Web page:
Of Light and Struggle
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University of Pennsylvania Press, Inc.
Geisteswissenschaften, Kunst, Musik / Geschichte
During the country’s dictatorship from 1973 to 1985, Uruguayans suffered under crushing repression, which included the highest rate of political incarceration in the world. In Of Light and Struggle, Debbie Sharnak explores how activists, transnational social movements, and international policymakers collaborated and clashed in response to this era and during the country’s transition back to democratic rule.
At the heart of the book is an examination of how the language and politics of human rights shifted over time as a result of conflict and convergence between local, national, and global dynamics. Sharnak examines the utility and limits of human rights language used by international NGOs, such as Amnesty International, and foreign governments, such as the Carter administration. She does so by exploring tensions between their responses to the dictatorship’s violations and the grassroots struggle for socioeconomic rights as well as new social movements around issues of race, gender, religion, and sexuality in Uruguay. Sharnak exposes how international activists used human rights language to combat repression in foreign countries, how local politicians, unionists, and students articulated more expansive social justice visions, how the military attempted to coopt human rights language for its own purposes, and how broader debates about human rights transformed the fight over citizenship in renewed democratic societies. By exploring the interplay between debates taking place in activists’ living rooms, presidential administrations, and international halls of power, Sharnak uncovers the messy and contingent process through which human rights became a powerful discourse for social change, and thus contributes to a new method for exploring the history of human rights.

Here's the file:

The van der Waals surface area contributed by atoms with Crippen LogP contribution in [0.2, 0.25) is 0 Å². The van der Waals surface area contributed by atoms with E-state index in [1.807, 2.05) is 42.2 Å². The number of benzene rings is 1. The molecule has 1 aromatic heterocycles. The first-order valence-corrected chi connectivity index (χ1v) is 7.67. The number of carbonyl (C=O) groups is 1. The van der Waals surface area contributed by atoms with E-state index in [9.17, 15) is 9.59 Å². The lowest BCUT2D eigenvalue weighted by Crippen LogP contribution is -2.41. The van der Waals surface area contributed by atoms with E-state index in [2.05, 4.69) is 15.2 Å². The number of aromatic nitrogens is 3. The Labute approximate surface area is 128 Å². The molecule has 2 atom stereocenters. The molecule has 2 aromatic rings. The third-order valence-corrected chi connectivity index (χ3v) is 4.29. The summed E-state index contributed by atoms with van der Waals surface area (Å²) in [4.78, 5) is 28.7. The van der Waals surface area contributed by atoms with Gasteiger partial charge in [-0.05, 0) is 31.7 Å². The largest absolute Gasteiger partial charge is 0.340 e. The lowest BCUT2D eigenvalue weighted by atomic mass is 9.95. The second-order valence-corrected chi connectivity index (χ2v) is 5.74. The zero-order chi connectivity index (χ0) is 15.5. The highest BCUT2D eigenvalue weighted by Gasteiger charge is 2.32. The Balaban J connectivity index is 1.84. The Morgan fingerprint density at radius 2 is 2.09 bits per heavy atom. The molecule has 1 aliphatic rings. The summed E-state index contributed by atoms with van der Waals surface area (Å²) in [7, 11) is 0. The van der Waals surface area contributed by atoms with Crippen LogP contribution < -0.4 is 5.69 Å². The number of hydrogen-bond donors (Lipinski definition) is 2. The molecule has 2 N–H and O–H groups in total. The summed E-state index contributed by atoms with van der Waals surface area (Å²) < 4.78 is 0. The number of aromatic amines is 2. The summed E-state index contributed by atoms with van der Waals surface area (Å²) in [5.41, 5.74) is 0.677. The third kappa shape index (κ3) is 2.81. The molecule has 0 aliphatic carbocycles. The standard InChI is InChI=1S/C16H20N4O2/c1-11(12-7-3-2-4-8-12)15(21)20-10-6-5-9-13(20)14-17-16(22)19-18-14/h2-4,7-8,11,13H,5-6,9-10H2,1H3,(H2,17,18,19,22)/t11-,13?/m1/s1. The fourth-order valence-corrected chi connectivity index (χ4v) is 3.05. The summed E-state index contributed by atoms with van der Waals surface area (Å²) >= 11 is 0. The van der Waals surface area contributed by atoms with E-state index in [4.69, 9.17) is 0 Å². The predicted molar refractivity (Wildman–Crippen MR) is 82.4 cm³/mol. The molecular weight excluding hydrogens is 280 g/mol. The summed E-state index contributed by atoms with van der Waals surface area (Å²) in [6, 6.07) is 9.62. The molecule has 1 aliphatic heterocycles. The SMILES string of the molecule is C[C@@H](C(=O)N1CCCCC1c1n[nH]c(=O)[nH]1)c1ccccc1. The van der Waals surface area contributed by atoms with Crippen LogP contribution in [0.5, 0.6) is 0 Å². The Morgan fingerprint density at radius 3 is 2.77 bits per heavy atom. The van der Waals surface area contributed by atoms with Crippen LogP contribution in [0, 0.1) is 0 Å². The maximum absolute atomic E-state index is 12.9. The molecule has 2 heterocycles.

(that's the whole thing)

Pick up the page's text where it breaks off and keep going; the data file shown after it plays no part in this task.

By looking at this pivotal period in international history, Of Light and Struggle suggests that discussions around the small country on the Río de la Plata had global implications for the possibilities and constraints of human rights well beyond Uruguay’s shores.
dictatorship, Latin America and human rights, Human rights, Carter administration, NGOs, Uruguay history, post-authoritarian, accountability, military abuses, Transitional justice, political repression, Latin American history, US foreign policy and latin America, 1973, political prisoner, transnational international history, blanket amnesty, torture chamber of Latin America, disappearance disappeared, 1985, Cold war history, 1960s activism, grassroots